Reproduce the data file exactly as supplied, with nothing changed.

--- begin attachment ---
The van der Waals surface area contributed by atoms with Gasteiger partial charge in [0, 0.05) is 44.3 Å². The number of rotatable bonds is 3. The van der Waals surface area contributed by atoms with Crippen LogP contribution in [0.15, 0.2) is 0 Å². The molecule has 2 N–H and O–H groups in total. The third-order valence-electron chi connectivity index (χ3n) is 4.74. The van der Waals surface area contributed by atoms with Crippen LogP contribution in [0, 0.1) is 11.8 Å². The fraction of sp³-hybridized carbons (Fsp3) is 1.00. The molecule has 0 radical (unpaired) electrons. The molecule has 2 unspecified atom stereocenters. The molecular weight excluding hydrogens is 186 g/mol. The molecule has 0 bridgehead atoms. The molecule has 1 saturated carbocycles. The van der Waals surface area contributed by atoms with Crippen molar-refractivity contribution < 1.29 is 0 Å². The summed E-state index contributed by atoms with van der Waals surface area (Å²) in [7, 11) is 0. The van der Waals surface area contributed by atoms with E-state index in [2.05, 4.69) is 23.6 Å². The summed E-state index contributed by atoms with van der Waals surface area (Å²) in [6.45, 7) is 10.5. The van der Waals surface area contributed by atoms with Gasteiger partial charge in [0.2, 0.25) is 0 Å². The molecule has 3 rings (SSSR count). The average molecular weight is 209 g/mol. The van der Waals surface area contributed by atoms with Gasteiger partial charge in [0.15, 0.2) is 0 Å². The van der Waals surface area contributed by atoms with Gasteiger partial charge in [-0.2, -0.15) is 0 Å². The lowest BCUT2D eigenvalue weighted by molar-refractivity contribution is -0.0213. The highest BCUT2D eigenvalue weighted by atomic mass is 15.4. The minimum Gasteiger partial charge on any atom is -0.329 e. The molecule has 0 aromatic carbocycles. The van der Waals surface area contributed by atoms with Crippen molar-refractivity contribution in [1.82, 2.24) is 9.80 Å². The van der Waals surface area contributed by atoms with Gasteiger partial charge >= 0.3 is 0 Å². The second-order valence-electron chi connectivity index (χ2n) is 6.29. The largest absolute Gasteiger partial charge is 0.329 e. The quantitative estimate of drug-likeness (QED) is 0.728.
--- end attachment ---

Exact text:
The van der Waals surface area contributed by atoms with Gasteiger partial charge in [0, 0.05) is 44.3 Å². The number of rotatable bonds is 3. The van der Waals surface area contributed by atoms with Crippen LogP contribution in [0.15, 0.2) is 0 Å². The molecule has 2 N–H and O–H groups in total. The third-order valence-electron chi connectivity index (χ3n) is 4.74. The van der Waals surface area contributed by atoms with Crippen LogP contribution in [0, 0.1) is 11.8 Å². The fraction of sp³-hybridized carbons (Fsp3) is 1.00. The molecule has 0 radical (unpaired) electrons. The molecule has 2 unspecified atom stereocenters. The molecular weight excluding hydrogens is 186 g/mol. The molecule has 0 bridgehead atoms. The molecule has 1 saturated carbocycles. The van der Waals surface area contributed by atoms with Crippen molar-refractivity contribution < 1.29 is 0 Å². The summed E-state index contributed by atoms with van der Waals surface area (Å²) in [7, 11) is 0. The van der Waals surface area contributed by atoms with E-state index in [2.05, 4.69) is 23.6 Å². The summed E-state index contributed by atoms with van der Waals surface area (Å²) in [6.45, 7) is 10.5. The van der Waals surface area contributed by atoms with Gasteiger partial charge in [0.2, 0.25) is 0 Å². The molecule has 3 rings (SSSR count). The average molecular weight is 209 g/mol. The van der Waals surface area contributed by atoms with Gasteiger partial charge in [0.15, 0.2) is 0 Å². The van der Waals surface area contributed by atoms with Gasteiger partial charge in [-0.2, -0.15) is 0 Å². The lowest BCUT2D eigenvalue weighted by molar-refractivity contribution is -0.0213. The highest BCUT2D eigenvalue weighted by atomic mass is 15.4. The minimum Gasteiger partial charge on any atom is -0.329 e. The molecule has 0 aromatic carbocycles. The van der Waals surface area contributed by atoms with Crippen molar-refractivity contribution in [1.82, 2.24) is 9.80 Å². The van der Waals surface area contributed by atoms with Gasteiger partial charge >= 0.3 is 0 Å². The second-order valence-electron chi connectivity index (χ2n) is 6.29. The largest absolute Gasteiger partial charge is 0.329 e. The quantitative estimate of drug-likeness (QED) is 0.728.